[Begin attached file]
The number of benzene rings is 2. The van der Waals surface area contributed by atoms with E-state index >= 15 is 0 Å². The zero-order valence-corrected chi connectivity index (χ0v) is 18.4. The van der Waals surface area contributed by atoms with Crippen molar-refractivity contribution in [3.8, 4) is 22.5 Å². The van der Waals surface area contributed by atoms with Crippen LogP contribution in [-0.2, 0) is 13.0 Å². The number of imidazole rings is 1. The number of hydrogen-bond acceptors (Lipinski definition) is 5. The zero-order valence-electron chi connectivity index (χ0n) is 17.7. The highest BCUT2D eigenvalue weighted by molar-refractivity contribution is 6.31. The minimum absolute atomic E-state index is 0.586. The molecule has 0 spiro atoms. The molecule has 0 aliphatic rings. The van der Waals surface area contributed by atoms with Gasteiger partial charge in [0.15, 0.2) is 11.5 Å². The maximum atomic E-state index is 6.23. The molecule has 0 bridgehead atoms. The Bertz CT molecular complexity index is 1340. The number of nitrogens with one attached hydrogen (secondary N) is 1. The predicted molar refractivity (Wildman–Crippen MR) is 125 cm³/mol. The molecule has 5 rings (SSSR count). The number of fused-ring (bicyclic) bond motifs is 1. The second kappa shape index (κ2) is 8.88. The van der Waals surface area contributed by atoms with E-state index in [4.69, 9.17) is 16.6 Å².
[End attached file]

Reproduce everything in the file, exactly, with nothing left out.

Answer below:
The number of benzene rings is 2. The van der Waals surface area contributed by atoms with E-state index >= 15 is 0 Å². The zero-order valence-corrected chi connectivity index (χ0v) is 18.4. The van der Waals surface area contributed by atoms with Crippen molar-refractivity contribution in [3.8, 4) is 22.5 Å². The van der Waals surface area contributed by atoms with Crippen LogP contribution in [-0.2, 0) is 13.0 Å². The number of imidazole rings is 1. The number of hydrogen-bond acceptors (Lipinski definition) is 5. The zero-order valence-electron chi connectivity index (χ0n) is 17.7. The highest BCUT2D eigenvalue weighted by molar-refractivity contribution is 6.31. The minimum absolute atomic E-state index is 0.586. The molecule has 0 spiro atoms. The molecule has 0 aliphatic rings. The van der Waals surface area contributed by atoms with Gasteiger partial charge in [0.15, 0.2) is 11.5 Å². The maximum atomic E-state index is 6.23. The molecule has 0 bridgehead atoms. The Bertz CT molecular complexity index is 1340. The number of nitrogens with one attached hydrogen (secondary N) is 1. The predicted molar refractivity (Wildman–Crippen MR) is 125 cm³/mol. The molecule has 5 rings (SSSR count). The number of fused-ring (bicyclic) bond motifs is 1. The second kappa shape index (κ2) is 8.88. The van der Waals surface area contributed by atoms with E-state index in [4.69, 9.17) is 16.6 Å².